FIG. 1 perspective view of the improved demountable table and seat assembly having a fabric table top and associated fabric seats;
FIG. 2 is a side view of a seat support structure;
FIG. 3 is a perspective view of table top end members; and
FIG. 4 is a view of a container receptacle mounted to the underside of the fabric table top in cooperative relationship with a container receiving aperture.
FIG. 1 is a perspective view of an improved demountable table and seat assembly having a fabric top 10 and associated fabric seats 12 and 14. The fabric table top 10 is affixed along its sides 16 and 18 to side support members 20, each of which are tubular and of a length to support substantially the entire length of fabric top 10 along each of its sides 16 and 18. The preferred arrangement is to turn back the edges at sides 16 and 18, and sew the edges to the table top fabric, thereby forming a substantially continuous closed loop that can receive the associated support members 20 inserted along their length. It is of course understood that other forms of fastening, such as snaps, zippers, velcroe, adhesives, or the like could be used in place of sewing. The fabric can be canvass or any other flexible material that would have characteristics suitable for specific uses. The main characteristics are relative stability under various atmospheric and use condition, resistance to decay or damage from use and the elements, and sufficient structural strength to substantially retain its shape in a plane when under tension and when loaded.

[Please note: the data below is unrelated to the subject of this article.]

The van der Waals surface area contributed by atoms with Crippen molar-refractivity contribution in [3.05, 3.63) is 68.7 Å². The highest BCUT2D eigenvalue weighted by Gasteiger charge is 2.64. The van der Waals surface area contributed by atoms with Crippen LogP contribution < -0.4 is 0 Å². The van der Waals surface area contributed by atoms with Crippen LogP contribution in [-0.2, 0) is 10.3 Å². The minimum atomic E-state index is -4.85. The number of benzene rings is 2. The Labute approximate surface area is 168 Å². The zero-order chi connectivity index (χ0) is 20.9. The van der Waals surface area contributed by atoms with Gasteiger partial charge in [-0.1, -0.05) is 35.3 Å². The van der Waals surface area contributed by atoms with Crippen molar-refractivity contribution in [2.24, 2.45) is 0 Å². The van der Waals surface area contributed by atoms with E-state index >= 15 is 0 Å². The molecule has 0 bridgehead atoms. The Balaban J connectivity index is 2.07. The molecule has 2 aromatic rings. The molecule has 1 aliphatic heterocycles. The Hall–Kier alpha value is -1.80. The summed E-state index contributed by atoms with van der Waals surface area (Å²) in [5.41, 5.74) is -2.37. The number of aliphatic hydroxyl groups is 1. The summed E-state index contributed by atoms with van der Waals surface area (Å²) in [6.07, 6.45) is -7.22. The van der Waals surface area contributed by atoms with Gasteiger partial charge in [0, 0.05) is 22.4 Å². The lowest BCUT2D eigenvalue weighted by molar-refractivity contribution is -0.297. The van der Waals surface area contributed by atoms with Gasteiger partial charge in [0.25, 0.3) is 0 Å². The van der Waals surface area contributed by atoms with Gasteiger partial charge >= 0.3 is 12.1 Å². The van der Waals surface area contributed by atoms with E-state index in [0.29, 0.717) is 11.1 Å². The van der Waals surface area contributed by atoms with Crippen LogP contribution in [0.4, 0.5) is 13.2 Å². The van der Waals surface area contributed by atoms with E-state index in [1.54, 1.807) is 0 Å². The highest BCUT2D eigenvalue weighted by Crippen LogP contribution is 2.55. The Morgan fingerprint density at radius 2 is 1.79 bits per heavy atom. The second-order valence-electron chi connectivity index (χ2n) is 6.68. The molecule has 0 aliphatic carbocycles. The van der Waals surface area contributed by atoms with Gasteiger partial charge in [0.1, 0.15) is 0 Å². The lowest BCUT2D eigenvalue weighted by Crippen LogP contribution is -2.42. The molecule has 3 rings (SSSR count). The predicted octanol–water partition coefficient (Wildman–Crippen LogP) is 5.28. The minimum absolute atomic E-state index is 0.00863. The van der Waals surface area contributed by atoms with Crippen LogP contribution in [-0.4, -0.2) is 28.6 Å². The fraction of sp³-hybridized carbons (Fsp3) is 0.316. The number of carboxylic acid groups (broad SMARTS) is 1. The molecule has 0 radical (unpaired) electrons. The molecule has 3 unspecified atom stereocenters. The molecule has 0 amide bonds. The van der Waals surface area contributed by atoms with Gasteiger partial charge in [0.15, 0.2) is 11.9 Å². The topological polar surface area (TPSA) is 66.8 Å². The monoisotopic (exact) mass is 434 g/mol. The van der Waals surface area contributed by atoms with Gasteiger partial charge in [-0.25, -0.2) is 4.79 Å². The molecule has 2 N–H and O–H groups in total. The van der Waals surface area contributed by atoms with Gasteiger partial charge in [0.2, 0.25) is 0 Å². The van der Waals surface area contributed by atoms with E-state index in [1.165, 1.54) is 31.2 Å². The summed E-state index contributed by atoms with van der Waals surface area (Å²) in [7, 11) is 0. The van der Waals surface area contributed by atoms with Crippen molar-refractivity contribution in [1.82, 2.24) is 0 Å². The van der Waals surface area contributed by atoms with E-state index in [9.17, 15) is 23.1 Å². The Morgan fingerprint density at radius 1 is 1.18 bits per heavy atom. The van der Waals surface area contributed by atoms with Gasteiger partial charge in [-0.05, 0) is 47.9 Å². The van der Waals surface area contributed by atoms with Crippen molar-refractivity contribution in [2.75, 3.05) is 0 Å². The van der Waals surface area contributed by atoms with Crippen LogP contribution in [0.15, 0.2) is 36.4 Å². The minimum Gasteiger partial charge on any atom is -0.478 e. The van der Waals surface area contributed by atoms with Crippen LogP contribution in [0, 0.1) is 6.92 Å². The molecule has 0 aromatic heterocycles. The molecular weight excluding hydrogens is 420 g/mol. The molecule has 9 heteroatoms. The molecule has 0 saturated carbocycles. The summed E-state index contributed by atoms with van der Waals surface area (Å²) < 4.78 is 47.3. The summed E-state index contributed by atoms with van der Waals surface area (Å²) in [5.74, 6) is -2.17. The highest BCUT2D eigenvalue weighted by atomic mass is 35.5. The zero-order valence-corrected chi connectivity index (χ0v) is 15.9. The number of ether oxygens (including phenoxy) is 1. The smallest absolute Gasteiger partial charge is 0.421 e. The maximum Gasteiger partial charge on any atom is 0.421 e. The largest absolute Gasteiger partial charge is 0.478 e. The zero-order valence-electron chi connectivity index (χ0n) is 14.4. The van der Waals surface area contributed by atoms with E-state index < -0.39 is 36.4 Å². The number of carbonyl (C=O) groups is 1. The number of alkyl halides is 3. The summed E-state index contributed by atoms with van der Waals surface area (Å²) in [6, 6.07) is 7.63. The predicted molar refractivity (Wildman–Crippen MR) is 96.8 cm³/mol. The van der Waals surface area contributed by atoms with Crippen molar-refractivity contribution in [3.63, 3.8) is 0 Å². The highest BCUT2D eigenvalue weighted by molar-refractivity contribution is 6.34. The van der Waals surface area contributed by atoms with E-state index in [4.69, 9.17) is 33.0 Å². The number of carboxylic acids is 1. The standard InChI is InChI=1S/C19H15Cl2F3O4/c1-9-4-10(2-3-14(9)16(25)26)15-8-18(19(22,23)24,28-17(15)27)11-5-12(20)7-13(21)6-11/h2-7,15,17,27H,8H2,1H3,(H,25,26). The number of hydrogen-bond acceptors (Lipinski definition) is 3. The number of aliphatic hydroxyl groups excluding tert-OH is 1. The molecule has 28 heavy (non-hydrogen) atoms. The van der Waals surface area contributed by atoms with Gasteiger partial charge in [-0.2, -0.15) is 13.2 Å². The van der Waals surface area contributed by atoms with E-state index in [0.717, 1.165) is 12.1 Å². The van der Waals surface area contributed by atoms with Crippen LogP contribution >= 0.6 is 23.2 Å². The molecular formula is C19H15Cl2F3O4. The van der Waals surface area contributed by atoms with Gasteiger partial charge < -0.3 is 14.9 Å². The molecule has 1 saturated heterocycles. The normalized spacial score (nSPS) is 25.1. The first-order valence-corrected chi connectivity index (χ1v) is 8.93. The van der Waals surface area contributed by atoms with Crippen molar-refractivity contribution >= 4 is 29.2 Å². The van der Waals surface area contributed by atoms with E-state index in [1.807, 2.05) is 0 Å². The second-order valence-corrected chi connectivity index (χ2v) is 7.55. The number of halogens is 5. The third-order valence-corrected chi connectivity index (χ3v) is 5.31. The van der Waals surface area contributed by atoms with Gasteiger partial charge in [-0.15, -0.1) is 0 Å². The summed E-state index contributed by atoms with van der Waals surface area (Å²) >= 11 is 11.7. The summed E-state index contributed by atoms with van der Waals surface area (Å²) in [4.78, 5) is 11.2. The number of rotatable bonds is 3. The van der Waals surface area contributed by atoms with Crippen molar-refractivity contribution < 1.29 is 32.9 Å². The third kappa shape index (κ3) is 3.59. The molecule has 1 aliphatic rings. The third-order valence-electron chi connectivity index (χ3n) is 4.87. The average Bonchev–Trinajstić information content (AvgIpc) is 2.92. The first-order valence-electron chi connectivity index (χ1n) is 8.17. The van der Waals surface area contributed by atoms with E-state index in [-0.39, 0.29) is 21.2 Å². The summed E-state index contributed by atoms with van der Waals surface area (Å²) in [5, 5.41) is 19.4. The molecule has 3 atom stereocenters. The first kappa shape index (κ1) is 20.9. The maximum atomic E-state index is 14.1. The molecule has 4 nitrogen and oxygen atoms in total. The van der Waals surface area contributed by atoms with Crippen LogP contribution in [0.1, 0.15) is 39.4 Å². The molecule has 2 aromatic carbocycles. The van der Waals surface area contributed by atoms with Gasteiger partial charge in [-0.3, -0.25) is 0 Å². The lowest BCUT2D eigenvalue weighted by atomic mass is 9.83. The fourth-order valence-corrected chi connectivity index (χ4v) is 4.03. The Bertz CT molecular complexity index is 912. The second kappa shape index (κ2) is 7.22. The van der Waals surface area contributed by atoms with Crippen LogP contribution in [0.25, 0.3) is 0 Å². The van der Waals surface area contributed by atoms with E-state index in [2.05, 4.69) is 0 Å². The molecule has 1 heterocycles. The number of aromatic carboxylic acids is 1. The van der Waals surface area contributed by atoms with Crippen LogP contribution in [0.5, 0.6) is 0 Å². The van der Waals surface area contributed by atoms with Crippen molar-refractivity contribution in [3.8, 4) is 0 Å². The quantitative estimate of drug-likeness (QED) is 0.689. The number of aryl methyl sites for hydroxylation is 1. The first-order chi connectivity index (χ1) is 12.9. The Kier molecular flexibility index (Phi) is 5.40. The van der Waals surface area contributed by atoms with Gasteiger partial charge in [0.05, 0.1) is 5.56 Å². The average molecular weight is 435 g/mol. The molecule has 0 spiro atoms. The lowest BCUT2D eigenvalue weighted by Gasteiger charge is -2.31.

Since the fabric table top 10 is not entirely rigid, containers other than plates, saucers and bowls may tend to tip when the fabric is subjected to various pressures by users. To alleviate this potential problem, container receiving apertures 22, of the same or various dimensions, are arranged in a desired pattern to allow access by users. At the underside of top 10, container receptacles 24 are affixed in cooperation with associated ones of the container receiving apertures 22, and function to support containers deposited therein. These structures will be described in more detail below.